A History of The Plantagenets, Vol II, The Magnificent Century, Thomas B Costain, 1951, Doubleday & Co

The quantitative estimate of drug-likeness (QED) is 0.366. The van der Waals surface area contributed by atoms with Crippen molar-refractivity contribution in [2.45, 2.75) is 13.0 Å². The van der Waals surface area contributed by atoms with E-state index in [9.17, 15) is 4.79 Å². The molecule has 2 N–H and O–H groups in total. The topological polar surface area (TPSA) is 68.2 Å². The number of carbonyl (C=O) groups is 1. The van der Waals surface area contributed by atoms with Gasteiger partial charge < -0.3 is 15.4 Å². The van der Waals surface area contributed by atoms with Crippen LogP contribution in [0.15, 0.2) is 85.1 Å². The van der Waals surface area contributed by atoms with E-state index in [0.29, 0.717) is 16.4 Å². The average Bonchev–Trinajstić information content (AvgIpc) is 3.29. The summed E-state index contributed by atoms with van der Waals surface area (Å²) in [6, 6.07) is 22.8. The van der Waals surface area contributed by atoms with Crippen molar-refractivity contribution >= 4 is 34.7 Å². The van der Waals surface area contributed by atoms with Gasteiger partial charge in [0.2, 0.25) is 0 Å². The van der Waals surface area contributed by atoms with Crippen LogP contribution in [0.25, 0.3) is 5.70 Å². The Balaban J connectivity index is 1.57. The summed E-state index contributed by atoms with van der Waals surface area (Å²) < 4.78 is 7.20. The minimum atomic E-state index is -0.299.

p245: "The hated King's Men had not been under personal attack during the proceedings at Oxford. They had served on the committee of twenty-four and they would not have been distrubed had they not elected to stand out against the Council. Even though Prince Edward came forward boldly in their favor, the four Lusignans were convinced by the bitterness of the storm raised throughout the country that flight was the only course left them. They attempted to get away but, realizing the impossibility of making their escape, took refuge in Aymer's castele at Winchester. Here they were joined by Edward, but this did not stop the baronial party form laying siege promptly to the place. Lacking the supplies for defense, the brothers were compelled to surrender. "They were treated with more consideration than might have been expected under the circumstances. They were told they must leave the country, and a choice was presented to them: the first, exile for all of them; the second, a proposal that Guy and Geoffrey abjure the realm while William and Aymer were to be retained in custody in England. The brothers chose the first course. Dover was then fixed as their port of departure, and it was agreed that they might take the sum of six thousand marks with them. All their properties in England would be confiscated, but a subsistence arrangement would be made for them after their departure..."